“I have been shooting black and white film for nearly fifty years now. I believe I am part of the last generation that will grow up with this media. Black and White is a very minimalist art form and unlike color photographs does not pretend to mimic the world in a manner similar to the way the human eye might perceive. Black and White is essentially an abstract way to interpret and transform what one might refer to as reality.
My purpose in taking photographs over the past forty years has ultimately been about defining myself. It has been fundamentally a psychological and existential journey.
If an artist is one who spends his life trying to define his being, I guess I would have to call myself an artist.”
Roger Ballen is one of the most original image makers of the twenty-first century. Asylum of the Birds showcases his iconic photographs, which were all taken entirely within the confines of a house in a Johannesburg suburb, the location of which remains a tightly guarded secret. The inhabitants of the house, both people and animals, and most notably the ever-present birds, are the cast who perform within a sculptural and decorated theatrical interior that the author creates and orchestrates.The resulting images are compelling and dynamic, existing somewhere between still life and portrait. They are richly layered with graffiti, drawings, animals, and found objects. In a world where photographers seek to avoid definition,Roger Ballen is a true original who not only defies genres, but has defined his own artistic space as well.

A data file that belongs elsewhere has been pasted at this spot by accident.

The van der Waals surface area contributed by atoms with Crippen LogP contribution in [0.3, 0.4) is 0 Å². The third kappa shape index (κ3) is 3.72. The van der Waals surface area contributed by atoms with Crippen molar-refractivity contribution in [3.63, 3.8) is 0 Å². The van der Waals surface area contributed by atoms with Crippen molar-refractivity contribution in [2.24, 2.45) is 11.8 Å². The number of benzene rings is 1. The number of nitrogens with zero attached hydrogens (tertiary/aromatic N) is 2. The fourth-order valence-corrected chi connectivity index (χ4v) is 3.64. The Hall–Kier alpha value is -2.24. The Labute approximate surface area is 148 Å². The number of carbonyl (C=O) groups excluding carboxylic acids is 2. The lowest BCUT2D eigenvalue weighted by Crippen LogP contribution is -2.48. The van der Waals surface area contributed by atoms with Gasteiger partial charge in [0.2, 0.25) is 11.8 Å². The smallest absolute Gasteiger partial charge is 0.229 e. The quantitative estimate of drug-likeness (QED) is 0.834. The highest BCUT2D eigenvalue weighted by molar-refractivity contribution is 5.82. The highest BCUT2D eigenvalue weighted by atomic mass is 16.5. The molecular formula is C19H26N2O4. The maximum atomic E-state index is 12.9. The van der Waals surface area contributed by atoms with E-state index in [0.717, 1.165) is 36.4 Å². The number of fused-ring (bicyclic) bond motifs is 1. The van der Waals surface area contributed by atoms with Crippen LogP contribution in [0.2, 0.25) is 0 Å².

The new documentary short “Asylum of the Birds,” directed by Ben Crossman, depicts the people and places that are the subject matter of his newly released book, Asylum of the Birds, published by Thames & Hudson. It follows Roger into a bizarre compound outside of Johannesburg, South Africa, where refugees and escaped mental patients live together with birds and rats. This film contains images that will be hard for you to forget.